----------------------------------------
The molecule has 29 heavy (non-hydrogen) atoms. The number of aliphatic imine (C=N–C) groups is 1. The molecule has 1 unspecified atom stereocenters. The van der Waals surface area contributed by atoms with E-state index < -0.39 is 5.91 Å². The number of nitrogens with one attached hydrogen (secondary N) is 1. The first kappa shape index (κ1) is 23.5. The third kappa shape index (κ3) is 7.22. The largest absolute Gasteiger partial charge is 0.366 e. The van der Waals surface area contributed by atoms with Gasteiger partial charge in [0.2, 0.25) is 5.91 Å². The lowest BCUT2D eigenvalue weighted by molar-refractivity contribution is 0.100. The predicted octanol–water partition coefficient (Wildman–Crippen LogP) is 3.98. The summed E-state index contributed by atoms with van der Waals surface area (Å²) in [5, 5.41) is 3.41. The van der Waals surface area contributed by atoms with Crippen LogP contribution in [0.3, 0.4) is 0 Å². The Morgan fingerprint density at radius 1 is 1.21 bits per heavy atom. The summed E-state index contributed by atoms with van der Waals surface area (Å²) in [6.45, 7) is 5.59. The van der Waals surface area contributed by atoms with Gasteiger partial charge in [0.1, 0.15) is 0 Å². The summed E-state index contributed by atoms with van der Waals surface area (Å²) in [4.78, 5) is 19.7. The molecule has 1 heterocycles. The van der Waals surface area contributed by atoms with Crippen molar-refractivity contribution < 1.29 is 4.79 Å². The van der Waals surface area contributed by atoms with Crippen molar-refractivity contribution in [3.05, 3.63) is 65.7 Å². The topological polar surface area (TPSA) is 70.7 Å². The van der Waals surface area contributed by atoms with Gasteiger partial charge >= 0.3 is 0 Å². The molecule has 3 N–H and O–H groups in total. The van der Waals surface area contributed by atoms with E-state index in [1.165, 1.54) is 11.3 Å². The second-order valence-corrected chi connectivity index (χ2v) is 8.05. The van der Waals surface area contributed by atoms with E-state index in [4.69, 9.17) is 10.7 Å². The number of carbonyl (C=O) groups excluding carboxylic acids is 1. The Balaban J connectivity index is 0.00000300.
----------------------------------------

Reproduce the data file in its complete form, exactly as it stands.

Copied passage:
The molecule has 29 heavy (non-hydrogen) atoms. The number of aliphatic imine (C=N–C) groups is 1. The molecule has 1 unspecified atom stereocenters. The van der Waals surface area contributed by atoms with E-state index < -0.39 is 5.91 Å². The number of nitrogens with one attached hydrogen (secondary N) is 1. The first kappa shape index (κ1) is 23.5. The third kappa shape index (κ3) is 7.22. The largest absolute Gasteiger partial charge is 0.366 e. The van der Waals surface area contributed by atoms with Gasteiger partial charge in [0.2, 0.25) is 5.91 Å². The lowest BCUT2D eigenvalue weighted by molar-refractivity contribution is 0.100. The predicted octanol–water partition coefficient (Wildman–Crippen LogP) is 3.98. The summed E-state index contributed by atoms with van der Waals surface area (Å²) in [5, 5.41) is 3.41. The van der Waals surface area contributed by atoms with Crippen LogP contribution in [0.3, 0.4) is 0 Å². The Morgan fingerprint density at radius 1 is 1.21 bits per heavy atom. The summed E-state index contributed by atoms with van der Waals surface area (Å²) in [6.45, 7) is 5.59. The van der Waals surface area contributed by atoms with Gasteiger partial charge in [0.1, 0.15) is 0 Å². The summed E-state index contributed by atoms with van der Waals surface area (Å²) in [4.78, 5) is 19.7. The molecule has 1 heterocycles. The van der Waals surface area contributed by atoms with Crippen molar-refractivity contribution < 1.29 is 4.79 Å². The van der Waals surface area contributed by atoms with Crippen molar-refractivity contribution in [3.05, 3.63) is 65.7 Å². The topological polar surface area (TPSA) is 70.7 Å². The van der Waals surface area contributed by atoms with Gasteiger partial charge >= 0.3 is 0 Å². The molecule has 3 N–H and O–H groups in total. The van der Waals surface area contributed by atoms with E-state index in [1.165, 1.54) is 11.3 Å². The second-order valence-corrected chi connectivity index (χ2v) is 8.05. The van der Waals surface area contributed by atoms with E-state index in [4.69, 9.17) is 10.7 Å². The number of carbonyl (C=O) groups excluding carboxylic acids is 1. The Balaban J connectivity index is 0.00000300.